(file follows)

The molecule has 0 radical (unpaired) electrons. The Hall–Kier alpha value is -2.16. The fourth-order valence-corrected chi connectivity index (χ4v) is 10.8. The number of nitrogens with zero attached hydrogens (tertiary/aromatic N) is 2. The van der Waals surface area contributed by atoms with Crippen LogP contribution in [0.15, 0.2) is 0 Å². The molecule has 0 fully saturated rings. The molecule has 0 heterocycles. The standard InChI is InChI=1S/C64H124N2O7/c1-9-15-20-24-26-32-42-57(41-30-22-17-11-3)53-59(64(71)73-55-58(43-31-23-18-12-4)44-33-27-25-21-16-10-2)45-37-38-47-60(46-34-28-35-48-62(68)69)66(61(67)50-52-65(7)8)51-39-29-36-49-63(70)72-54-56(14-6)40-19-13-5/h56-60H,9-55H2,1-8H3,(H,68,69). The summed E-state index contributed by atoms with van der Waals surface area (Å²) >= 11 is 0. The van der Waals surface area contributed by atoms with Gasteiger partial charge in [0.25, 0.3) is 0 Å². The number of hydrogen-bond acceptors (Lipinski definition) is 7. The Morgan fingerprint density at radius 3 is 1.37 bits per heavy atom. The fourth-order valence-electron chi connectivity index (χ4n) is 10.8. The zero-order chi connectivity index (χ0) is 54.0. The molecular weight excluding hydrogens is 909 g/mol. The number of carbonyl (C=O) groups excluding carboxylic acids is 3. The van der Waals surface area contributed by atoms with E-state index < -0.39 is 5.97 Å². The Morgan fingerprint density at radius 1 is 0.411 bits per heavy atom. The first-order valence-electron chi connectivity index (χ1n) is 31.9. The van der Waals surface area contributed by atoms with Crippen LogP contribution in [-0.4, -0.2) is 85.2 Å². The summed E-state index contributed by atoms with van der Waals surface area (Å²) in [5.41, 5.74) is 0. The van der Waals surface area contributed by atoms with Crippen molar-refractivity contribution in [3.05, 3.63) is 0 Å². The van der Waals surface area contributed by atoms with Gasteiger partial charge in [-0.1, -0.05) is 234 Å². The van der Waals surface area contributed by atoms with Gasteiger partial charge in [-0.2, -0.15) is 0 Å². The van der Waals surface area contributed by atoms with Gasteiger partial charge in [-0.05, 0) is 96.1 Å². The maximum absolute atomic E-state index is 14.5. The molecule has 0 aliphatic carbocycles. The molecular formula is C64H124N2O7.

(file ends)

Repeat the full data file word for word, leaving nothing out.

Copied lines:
The molecule has 0 radical (unpaired) electrons. The Hall–Kier alpha value is -2.16. The fourth-order valence-corrected chi connectivity index (χ4v) is 10.8. The number of nitrogens with zero attached hydrogens (tertiary/aromatic N) is 2. The van der Waals surface area contributed by atoms with Crippen LogP contribution in [0.15, 0.2) is 0 Å². The molecule has 0 fully saturated rings. The molecule has 0 heterocycles. The standard InChI is InChI=1S/C64H124N2O7/c1-9-15-20-24-26-32-42-57(41-30-22-17-11-3)53-59(64(71)73-55-58(43-31-23-18-12-4)44-33-27-25-21-16-10-2)45-37-38-47-60(46-34-28-35-48-62(68)69)66(61(67)50-52-65(7)8)51-39-29-36-49-63(70)72-54-56(14-6)40-19-13-5/h56-60H,9-55H2,1-8H3,(H,68,69). The summed E-state index contributed by atoms with van der Waals surface area (Å²) >= 11 is 0. The van der Waals surface area contributed by atoms with Gasteiger partial charge in [0.25, 0.3) is 0 Å². The number of hydrogen-bond acceptors (Lipinski definition) is 7. The Morgan fingerprint density at radius 3 is 1.37 bits per heavy atom. The fourth-order valence-electron chi connectivity index (χ4n) is 10.8. The zero-order chi connectivity index (χ0) is 54.0. The molecular weight excluding hydrogens is 909 g/mol. The number of carbonyl (C=O) groups excluding carboxylic acids is 3. The van der Waals surface area contributed by atoms with E-state index < -0.39 is 5.97 Å². The Morgan fingerprint density at radius 1 is 0.411 bits per heavy atom. The first-order valence-electron chi connectivity index (χ1n) is 31.9. The van der Waals surface area contributed by atoms with Crippen LogP contribution in [-0.4, -0.2) is 85.2 Å². The summed E-state index contributed by atoms with van der Waals surface area (Å²) in [5.41, 5.74) is 0. The van der Waals surface area contributed by atoms with Crippen molar-refractivity contribution in [3.05, 3.63) is 0 Å². The van der Waals surface area contributed by atoms with Gasteiger partial charge in [-0.1, -0.05) is 234 Å². The van der Waals surface area contributed by atoms with Gasteiger partial charge in [-0.2, -0.15) is 0 Å². The van der Waals surface area contributed by atoms with Gasteiger partial charge in [-0.05, 0) is 96.1 Å². The maximum absolute atomic E-state index is 14.5. The molecule has 0 aliphatic carbocycles. The molecular formula is C64H124N2O7.